Holidays: Northern Ireland is ‘amazing for camping’ says expert
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Camping Britons have been sharing tips on social media. Helping each other with camping hacks, campsites recommendations and pictures of their latest purchases, online camping communities are great places for first timers to get help.
One first time camper, Katie Haynes, asked Facebook: “Aside from a tent, what is needed? Also is it too cold to go in October/November?”
And Britons have replied with helpful tips.
Ralph Lefevre gave very helpful advice.
He said: “When buying a tent, the higher the HH number (hydrostatic head) the more waterproof the tent will be.
READ MORE: ‘Wild camping is illegal’: Camper on how to do it legally
“Get one with a sewn in groundsheet.”
Tanya Goodsell said: “It’s never too cold.
“But it is all about where you can dry out the tent before packing it away for winter as it’s damp overnight now.
“You will need to be able to open it up and hang on a washing line or something to dry it out otherwise it’s ruined when you get it out next spring.
“I’d buy four season sleeping bags and camp beds that keep you off the floor, electric hook up and an electric oil filled radiator worked a treat for us as we set its thermostat and it flicked on and off.
“Lots of hot drinks and thermal socks and a bobble hat.”
Also full of advice was Jamie Helene, who wrote: “We’ve just got back from camping this weekend, evenings and early mornings starting to get very cold now.
“We had our groundsheet under our tent, carpets inside, foil sheets underneath our airbeds, fleecy bed sheets, and I was still wearing my joggers and hoody in my sleeping bag.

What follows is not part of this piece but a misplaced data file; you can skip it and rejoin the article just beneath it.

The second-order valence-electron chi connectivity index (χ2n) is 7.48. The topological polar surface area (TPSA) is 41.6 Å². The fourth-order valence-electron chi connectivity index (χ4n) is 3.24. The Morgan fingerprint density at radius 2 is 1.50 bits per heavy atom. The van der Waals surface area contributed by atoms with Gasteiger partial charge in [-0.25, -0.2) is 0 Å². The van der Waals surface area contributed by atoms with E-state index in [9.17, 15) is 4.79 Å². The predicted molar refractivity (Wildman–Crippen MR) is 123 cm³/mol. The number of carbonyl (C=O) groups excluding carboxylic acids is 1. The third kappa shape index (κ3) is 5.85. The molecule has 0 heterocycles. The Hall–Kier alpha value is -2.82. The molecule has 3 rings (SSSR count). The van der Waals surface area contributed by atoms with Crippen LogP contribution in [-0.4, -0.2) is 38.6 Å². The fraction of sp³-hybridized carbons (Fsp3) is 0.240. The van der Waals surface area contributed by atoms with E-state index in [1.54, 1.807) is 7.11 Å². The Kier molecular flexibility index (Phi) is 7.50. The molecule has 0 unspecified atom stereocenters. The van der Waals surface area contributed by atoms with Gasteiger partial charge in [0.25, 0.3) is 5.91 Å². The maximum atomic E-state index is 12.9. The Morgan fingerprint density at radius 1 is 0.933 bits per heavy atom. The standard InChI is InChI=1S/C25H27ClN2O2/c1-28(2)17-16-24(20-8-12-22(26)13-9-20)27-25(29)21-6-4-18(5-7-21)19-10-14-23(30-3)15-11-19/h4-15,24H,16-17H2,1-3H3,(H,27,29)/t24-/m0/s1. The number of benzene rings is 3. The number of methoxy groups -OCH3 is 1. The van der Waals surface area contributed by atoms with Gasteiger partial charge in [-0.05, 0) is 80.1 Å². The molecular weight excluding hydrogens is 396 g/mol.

“Take lots of warm and spare clothes, thick socks, hoodies, hot water bottle.”
Sian Chatfield had some handy tips to resist the cold and said: “If you’ve got electric hook up it’s doable.
“You can have electric blankets and/or a heater.
“Take a slow cooker and make a good warming stew while you’re out.
“Take lots of duvets and blankets. Insulate your bedroom section (or in fact the whole tent) from the cold ground with foam floor tiles, make sure you don’t miss doing under your bed and you should be ok.
“Have a practice run in the garden because then if you get really cold you can go in.”
Jacqui Hughes also helped and said: “The coldest part is the damp of a night coming up through airbeds.
“Insulate under your airbeds with as much as you can, take sleeping bags, quilts, fleece throws.”
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